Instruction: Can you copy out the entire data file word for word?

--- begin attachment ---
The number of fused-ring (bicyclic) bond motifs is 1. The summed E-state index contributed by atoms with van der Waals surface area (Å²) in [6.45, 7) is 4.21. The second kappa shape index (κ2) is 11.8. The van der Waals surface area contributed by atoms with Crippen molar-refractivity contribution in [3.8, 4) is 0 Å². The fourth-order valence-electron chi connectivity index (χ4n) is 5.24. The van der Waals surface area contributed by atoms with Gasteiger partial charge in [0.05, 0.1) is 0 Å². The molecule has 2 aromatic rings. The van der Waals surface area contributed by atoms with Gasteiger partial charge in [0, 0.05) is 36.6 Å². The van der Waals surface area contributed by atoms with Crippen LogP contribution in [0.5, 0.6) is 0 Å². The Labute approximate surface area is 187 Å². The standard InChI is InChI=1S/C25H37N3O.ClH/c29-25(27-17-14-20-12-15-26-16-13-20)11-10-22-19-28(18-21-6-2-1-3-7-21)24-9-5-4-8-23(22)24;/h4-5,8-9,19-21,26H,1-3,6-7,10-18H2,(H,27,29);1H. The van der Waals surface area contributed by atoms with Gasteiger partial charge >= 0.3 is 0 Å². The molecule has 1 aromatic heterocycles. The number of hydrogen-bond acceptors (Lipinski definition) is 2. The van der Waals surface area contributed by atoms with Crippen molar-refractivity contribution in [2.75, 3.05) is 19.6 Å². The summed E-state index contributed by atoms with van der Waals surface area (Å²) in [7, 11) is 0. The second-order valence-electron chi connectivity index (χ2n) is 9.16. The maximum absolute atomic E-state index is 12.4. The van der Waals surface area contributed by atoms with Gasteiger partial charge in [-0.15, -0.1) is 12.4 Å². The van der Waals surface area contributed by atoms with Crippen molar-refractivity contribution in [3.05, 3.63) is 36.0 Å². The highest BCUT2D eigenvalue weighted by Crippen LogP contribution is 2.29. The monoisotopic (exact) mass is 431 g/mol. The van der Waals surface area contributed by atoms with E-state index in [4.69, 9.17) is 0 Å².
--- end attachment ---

The number of fused-ring (bicyclic) bond motifs is 1. The summed E-state index contributed by atoms with van der Waals surface area (Å²) in [6.45, 7) is 4.21. The second kappa shape index (κ2) is 11.8. The van der Waals surface area contributed by atoms with Crippen molar-refractivity contribution in [3.8, 4) is 0 Å². The fourth-order valence-electron chi connectivity index (χ4n) is 5.24. The van der Waals surface area contributed by atoms with Gasteiger partial charge in [0.05, 0.1) is 0 Å². The molecule has 2 aromatic rings. The van der Waals surface area contributed by atoms with Gasteiger partial charge in [0, 0.05) is 36.6 Å². The van der Waals surface area contributed by atoms with Crippen LogP contribution in [0.5, 0.6) is 0 Å². The Labute approximate surface area is 187 Å². The standard InChI is InChI=1S/C25H37N3O.ClH/c29-25(27-17-14-20-12-15-26-16-13-20)11-10-22-19-28(18-21-6-2-1-3-7-21)24-9-5-4-8-23(22)24;/h4-5,8-9,19-21,26H,1-3,6-7,10-18H2,(H,27,29);1H. The van der Waals surface area contributed by atoms with Gasteiger partial charge >= 0.3 is 0 Å². The molecule has 1 aromatic heterocycles. The number of hydrogen-bond acceptors (Lipinski definition) is 2. The van der Waals surface area contributed by atoms with Crippen molar-refractivity contribution in [2.75, 3.05) is 19.6 Å². The summed E-state index contributed by atoms with van der Waals surface area (Å²) in [7, 11) is 0. The second-order valence-electron chi connectivity index (χ2n) is 9.16. The maximum absolute atomic E-state index is 12.4. The van der Waals surface area contributed by atoms with Gasteiger partial charge in [-0.15, -0.1) is 12.4 Å². The van der Waals surface area contributed by atoms with Crippen molar-refractivity contribution in [3.05, 3.63) is 36.0 Å². The highest BCUT2D eigenvalue weighted by Crippen LogP contribution is 2.29. The monoisotopic (exact) mass is 431 g/mol. The van der Waals surface area contributed by atoms with E-state index in [4.69, 9.17) is 0 Å².